'Short Circuit' Season 2 Sets Out On New Adventures With Promising New Short Film Directors [Interview]

Five new shorts just arrived on Disney+, showing off the directorial skills of the studio's brightest animators. The films were made as part of the Short Circuit program, an initiative started back in 2016 to develop original ideas into short films.

The program accepts pitches from anyone at Walt Disney Animation and since it casts such a wide net, the shorts end up being incredibly diverse and experimental, each exploring different topics and styles. This newest season includes shorts that range drastically in tone, from the joy of brightening up a dreary commute to the bittersweet feeling of returning home.

I (virtually) sat down with Short Circuit production manager Jennifer Newfield to talk about the production process and the overall goals for the Short Circuit program. Newfield has been with the program since its inception, working with filmmakers to hone their ideas before pitching them to the committee. Here's what she had to say about everything Short Circuit.

I know experimentation is a big part of Short Circuit, and all of these shorts have such different animation styles, and probably different needs, because of that. I'd love to hear more about the process of working through those.

That's an excellent observation. I agree, it's a challenge, but it's almost the goal of the program, right? So, setting out on these different adventures with new directors, especially who have these visions of what they're trying to achieve, I'd say one of the most important pieces of the puzzle for me is really getting to know them. Especially before they start, ideally, if we have time, so I can get to know what their personal aspirations are, and really dig into their inspiration behind it... So I can start to really understand what their ideal vision at the end is and help to set expectations for that.

Then I'd say the biggest part of my job, honestly, is putting their teams together, bolstering them up with the people that they really need to execute their vision. And if it's a blind spot for me, something that I've never done, or that I don't know a lot about, I bring on advisors for them, to mentor them, and work through it.

I think what's really cool is because we're this nice different corner of the studio, we get to push on things that maybe features wouldn't necessarily jump into, as a challenge, because they have so many other things to think about in 90 minutes, versus our 90 seconds. I really enjoy that we get to use our tools at the studio in a really, really different way. I think that people are really drawn to that, also, and want to work on some of the shorts because we're doing that, which is exciting.

What do you hope is the takeaway for the filmmakers who do the program?

That's an excellent question. I love that question. I think, naturally, what they get out of it themselves, and what they say is, their eyes are opened to all the different talents that come out of working with people from every department. Usually, they're very siloed in their individual jobs, and this kind of opens their eyes, which is definitely a part of the idea behind it.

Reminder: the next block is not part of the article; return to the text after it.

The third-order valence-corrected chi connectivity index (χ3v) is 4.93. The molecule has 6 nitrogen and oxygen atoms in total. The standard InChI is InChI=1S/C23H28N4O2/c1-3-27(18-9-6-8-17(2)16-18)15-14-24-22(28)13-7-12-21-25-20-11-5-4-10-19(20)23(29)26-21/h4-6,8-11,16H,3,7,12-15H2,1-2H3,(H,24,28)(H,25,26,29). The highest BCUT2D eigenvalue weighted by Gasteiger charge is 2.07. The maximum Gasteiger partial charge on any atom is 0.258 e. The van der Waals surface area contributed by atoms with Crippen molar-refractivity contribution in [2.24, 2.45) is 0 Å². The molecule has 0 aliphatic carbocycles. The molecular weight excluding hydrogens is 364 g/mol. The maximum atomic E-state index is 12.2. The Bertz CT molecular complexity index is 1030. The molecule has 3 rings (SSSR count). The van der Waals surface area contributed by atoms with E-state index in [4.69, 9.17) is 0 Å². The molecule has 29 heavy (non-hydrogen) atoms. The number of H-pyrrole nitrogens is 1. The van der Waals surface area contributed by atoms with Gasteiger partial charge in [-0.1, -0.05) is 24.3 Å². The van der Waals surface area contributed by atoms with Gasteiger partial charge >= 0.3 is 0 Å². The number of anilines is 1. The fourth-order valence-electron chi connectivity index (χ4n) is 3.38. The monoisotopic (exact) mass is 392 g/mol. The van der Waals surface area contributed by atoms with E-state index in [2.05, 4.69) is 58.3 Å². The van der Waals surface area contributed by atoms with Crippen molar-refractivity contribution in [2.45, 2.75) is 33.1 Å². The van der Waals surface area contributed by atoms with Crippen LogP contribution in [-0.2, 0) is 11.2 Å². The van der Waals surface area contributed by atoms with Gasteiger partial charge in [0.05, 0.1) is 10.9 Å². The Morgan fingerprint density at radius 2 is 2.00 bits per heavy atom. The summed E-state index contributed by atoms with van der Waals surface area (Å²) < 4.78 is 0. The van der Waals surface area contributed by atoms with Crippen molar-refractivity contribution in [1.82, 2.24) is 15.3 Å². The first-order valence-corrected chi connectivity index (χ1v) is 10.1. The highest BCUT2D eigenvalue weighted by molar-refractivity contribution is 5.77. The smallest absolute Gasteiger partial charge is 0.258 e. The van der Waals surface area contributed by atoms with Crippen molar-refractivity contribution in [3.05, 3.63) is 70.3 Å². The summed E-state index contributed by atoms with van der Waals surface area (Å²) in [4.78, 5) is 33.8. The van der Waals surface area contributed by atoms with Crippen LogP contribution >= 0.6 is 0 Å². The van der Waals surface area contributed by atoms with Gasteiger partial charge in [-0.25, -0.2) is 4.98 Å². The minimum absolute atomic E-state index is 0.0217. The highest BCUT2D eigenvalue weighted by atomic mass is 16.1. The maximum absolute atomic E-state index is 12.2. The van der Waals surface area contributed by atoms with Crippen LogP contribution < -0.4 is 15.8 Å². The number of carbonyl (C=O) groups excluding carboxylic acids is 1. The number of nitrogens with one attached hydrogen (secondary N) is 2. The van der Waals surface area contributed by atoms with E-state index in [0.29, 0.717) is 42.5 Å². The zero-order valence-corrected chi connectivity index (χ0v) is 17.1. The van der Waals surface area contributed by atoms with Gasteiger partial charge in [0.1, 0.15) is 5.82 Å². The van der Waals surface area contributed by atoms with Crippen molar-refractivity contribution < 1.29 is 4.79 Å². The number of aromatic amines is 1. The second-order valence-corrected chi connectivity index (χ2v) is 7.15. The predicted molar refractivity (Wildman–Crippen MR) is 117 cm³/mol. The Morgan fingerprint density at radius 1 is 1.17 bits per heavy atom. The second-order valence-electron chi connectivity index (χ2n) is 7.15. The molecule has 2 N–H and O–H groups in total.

But then for me, additionally, I think appreciation is part of it. But my ideal situation is that they come out of Short Circuit, and then want to connect more with other people at the studio and continue that on in their regular day jobs.

Because selfishly, coming from production management, the more that artists collaborate, the smoother a lot of shows run. Because they have a greater understanding of how things work, not necessarily to dictate what other people are doing, but to actually reach out and ask, and make more connections, and collaborate more with each other, so that they can push their own limits, and spend the time on the creative, and not have to worry as much about logistics.

I think they probably instinctually come away with a lot of that. But my hope is that they carry that forward into the rest of their jobs, to make sure that they are doing their own footwork, to reach out to people in their day jobs, so that they can make more connections and solve more problems. I think could be a really great added benefit to the program being at the studio.

Were you also part of Short Circuit, season 1?

Yes. So I took over the program from one previous person who had done a lot of the season 1 shorts, because the program itself started six or seven years ago, and before Disney+ and all that, as a studio program, just to push ourselves and evolve, and find new voices and talent within our walls.

But that person, Nick Russell, who's a great, also, producer, I took over from him. Then I worked on Downtown, Jing Hua, Exchange Student and one called Kite. That was a VR project that actually ended up going into the VR space, which is awesome too.

So I had my hands in a lot of those, and Songs to Sing in the Dark has been in production for a really long time, as well. That was like a handoff, to finish out. And it's been great to see the huge wide range of shorts that have come out of it, since the inception of the program.

What does the process look like, for choosing which shorts will go forward, and which other shorts they'll be paired with for a season?

Yeah, I love talking about that because it's so different than anything else we do at the studio, where we'll have an open submission, where anyone, literally anyone at the studio, can submit an idea for Short Circuit. The way that we do it is, it's a blind selection process, where anybody can write out an idea and they have a pitch.

I hold open office hours for a period of time where people can bring their pitches to me. And we hone them, we work through them, I give them notes back on some of their ideas, and they bring visuals with them to the table. When they feel like it's ready, we submit it to a committee.

So I bring together 10 people from all over the studios, current filmmakers, for features development folks, people like VF, visual effects supervisors, and they all come together. They have no idea who submitted.